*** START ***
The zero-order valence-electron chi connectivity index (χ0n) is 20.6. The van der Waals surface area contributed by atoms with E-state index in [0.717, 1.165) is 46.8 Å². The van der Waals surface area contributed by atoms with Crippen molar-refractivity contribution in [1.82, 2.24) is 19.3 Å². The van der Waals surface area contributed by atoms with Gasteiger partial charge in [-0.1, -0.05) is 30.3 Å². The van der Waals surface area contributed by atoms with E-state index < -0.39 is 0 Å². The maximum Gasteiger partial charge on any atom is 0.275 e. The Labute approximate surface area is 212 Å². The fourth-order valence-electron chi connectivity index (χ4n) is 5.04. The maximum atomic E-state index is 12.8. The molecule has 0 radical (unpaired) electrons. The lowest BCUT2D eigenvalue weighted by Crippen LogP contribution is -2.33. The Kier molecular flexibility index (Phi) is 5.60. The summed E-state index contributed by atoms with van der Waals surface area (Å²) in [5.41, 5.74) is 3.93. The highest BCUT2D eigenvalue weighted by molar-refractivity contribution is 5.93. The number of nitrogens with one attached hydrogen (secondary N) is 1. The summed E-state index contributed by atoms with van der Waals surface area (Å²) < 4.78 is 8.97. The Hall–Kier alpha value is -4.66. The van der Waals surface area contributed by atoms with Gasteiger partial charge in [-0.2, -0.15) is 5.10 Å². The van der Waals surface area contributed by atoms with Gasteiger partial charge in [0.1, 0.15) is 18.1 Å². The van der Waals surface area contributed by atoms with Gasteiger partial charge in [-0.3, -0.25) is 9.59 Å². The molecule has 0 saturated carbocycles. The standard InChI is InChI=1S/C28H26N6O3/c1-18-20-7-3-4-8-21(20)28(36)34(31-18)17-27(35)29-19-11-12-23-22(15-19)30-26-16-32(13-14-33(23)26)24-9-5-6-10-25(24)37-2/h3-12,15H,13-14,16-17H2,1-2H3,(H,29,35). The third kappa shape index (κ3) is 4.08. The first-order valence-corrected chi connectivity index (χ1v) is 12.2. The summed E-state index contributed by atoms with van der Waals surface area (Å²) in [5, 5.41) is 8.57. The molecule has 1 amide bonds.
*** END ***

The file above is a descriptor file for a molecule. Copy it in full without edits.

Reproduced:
The zero-order valence-electron chi connectivity index (χ0n) is 20.6. The van der Waals surface area contributed by atoms with E-state index in [0.717, 1.165) is 46.8 Å². The van der Waals surface area contributed by atoms with Crippen molar-refractivity contribution in [1.82, 2.24) is 19.3 Å². The van der Waals surface area contributed by atoms with Gasteiger partial charge in [-0.1, -0.05) is 30.3 Å². The van der Waals surface area contributed by atoms with E-state index < -0.39 is 0 Å². The maximum Gasteiger partial charge on any atom is 0.275 e. The Labute approximate surface area is 212 Å². The fourth-order valence-electron chi connectivity index (χ4n) is 5.04. The maximum atomic E-state index is 12.8. The molecule has 0 radical (unpaired) electrons. The lowest BCUT2D eigenvalue weighted by Crippen LogP contribution is -2.33. The Kier molecular flexibility index (Phi) is 5.60. The summed E-state index contributed by atoms with van der Waals surface area (Å²) in [5.41, 5.74) is 3.93. The highest BCUT2D eigenvalue weighted by molar-refractivity contribution is 5.93. The number of nitrogens with one attached hydrogen (secondary N) is 1. The summed E-state index contributed by atoms with van der Waals surface area (Å²) < 4.78 is 8.97. The Hall–Kier alpha value is -4.66. The van der Waals surface area contributed by atoms with Gasteiger partial charge in [-0.2, -0.15) is 5.10 Å². The van der Waals surface area contributed by atoms with Gasteiger partial charge in [0.1, 0.15) is 18.1 Å². The van der Waals surface area contributed by atoms with Gasteiger partial charge in [-0.3, -0.25) is 9.59 Å². The molecule has 0 saturated carbocycles. The standard InChI is InChI=1S/C28H26N6O3/c1-18-20-7-3-4-8-21(20)28(36)34(31-18)17-27(35)29-19-11-12-23-22(15-19)30-26-16-32(13-14-33(23)26)24-9-5-6-10-25(24)37-2/h3-12,15H,13-14,16-17H2,1-2H3,(H,29,35). The third kappa shape index (κ3) is 4.08. The first-order valence-corrected chi connectivity index (χ1v) is 12.2. The summed E-state index contributed by atoms with van der Waals surface area (Å²) in [5, 5.41) is 8.57. The molecule has 1 amide bonds.